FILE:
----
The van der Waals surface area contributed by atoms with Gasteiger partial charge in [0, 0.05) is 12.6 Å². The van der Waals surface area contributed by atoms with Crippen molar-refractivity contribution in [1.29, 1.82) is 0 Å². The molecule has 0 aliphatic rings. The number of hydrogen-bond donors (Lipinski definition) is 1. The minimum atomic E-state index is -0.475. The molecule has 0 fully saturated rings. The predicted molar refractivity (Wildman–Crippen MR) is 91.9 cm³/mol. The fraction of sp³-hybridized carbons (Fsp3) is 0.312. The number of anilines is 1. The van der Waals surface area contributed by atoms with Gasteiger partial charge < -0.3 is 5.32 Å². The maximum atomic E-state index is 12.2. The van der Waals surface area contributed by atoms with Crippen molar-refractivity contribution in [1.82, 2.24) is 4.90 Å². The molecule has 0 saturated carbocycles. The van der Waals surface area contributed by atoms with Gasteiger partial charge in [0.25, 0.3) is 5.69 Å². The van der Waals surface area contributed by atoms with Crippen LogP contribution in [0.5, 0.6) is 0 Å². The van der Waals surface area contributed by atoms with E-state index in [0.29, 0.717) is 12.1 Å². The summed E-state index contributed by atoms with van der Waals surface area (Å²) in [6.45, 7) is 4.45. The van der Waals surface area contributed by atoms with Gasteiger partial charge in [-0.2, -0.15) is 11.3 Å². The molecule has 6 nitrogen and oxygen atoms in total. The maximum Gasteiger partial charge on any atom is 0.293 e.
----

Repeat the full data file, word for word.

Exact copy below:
The van der Waals surface area contributed by atoms with Gasteiger partial charge in [0, 0.05) is 12.6 Å². The van der Waals surface area contributed by atoms with Crippen molar-refractivity contribution in [1.29, 1.82) is 0 Å². The molecule has 0 aliphatic rings. The number of hydrogen-bond donors (Lipinski definition) is 1. The minimum atomic E-state index is -0.475. The molecule has 0 fully saturated rings. The predicted molar refractivity (Wildman–Crippen MR) is 91.9 cm³/mol. The fraction of sp³-hybridized carbons (Fsp3) is 0.312. The number of anilines is 1. The van der Waals surface area contributed by atoms with Gasteiger partial charge < -0.3 is 5.32 Å². The maximum atomic E-state index is 12.2. The van der Waals surface area contributed by atoms with Crippen molar-refractivity contribution in [1.82, 2.24) is 4.90 Å². The molecule has 0 saturated carbocycles. The van der Waals surface area contributed by atoms with Gasteiger partial charge in [0.25, 0.3) is 5.69 Å². The van der Waals surface area contributed by atoms with Crippen LogP contribution in [0.5, 0.6) is 0 Å². The van der Waals surface area contributed by atoms with E-state index in [0.29, 0.717) is 12.1 Å². The summed E-state index contributed by atoms with van der Waals surface area (Å²) in [6.45, 7) is 4.45. The van der Waals surface area contributed by atoms with Gasteiger partial charge in [-0.2, -0.15) is 11.3 Å². The molecule has 6 nitrogen and oxygen atoms in total. The maximum Gasteiger partial charge on any atom is 0.293 e.